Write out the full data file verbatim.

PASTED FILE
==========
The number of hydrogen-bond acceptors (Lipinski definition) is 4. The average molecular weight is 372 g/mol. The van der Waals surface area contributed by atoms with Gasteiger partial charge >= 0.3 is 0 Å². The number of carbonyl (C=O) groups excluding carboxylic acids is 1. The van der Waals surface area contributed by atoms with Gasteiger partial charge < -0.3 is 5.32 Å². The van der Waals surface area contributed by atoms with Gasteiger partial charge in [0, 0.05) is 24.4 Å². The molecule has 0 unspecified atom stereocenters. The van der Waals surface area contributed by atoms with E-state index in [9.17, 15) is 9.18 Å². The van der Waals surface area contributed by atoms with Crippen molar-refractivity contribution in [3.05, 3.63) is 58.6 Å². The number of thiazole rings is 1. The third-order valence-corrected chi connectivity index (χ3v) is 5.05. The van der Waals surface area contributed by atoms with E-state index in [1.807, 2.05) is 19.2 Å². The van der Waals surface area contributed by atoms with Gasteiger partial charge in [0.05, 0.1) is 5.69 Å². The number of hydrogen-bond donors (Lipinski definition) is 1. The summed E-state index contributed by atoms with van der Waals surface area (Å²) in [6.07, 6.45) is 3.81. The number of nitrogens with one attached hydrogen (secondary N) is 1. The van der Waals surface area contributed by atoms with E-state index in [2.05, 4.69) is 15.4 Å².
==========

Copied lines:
The number of hydrogen-bond acceptors (Lipinski definition) is 4. The average molecular weight is 372 g/mol. The van der Waals surface area contributed by atoms with Gasteiger partial charge >= 0.3 is 0 Å². The number of carbonyl (C=O) groups excluding carboxylic acids is 1. The van der Waals surface area contributed by atoms with Gasteiger partial charge < -0.3 is 5.32 Å². The van der Waals surface area contributed by atoms with Gasteiger partial charge in [0, 0.05) is 24.4 Å². The molecule has 0 unspecified atom stereocenters. The van der Waals surface area contributed by atoms with E-state index in [9.17, 15) is 9.18 Å². The van der Waals surface area contributed by atoms with Crippen molar-refractivity contribution in [3.05, 3.63) is 58.6 Å². The number of thiazole rings is 1. The third-order valence-corrected chi connectivity index (χ3v) is 5.05. The van der Waals surface area contributed by atoms with E-state index in [1.807, 2.05) is 19.2 Å². The van der Waals surface area contributed by atoms with Gasteiger partial charge in [0.05, 0.1) is 5.69 Å². The number of hydrogen-bond donors (Lipinski definition) is 1. The summed E-state index contributed by atoms with van der Waals surface area (Å²) in [6.07, 6.45) is 3.81. The number of nitrogens with one attached hydrogen (secondary N) is 1. The van der Waals surface area contributed by atoms with E-state index in [2.05, 4.69) is 15.4 Å².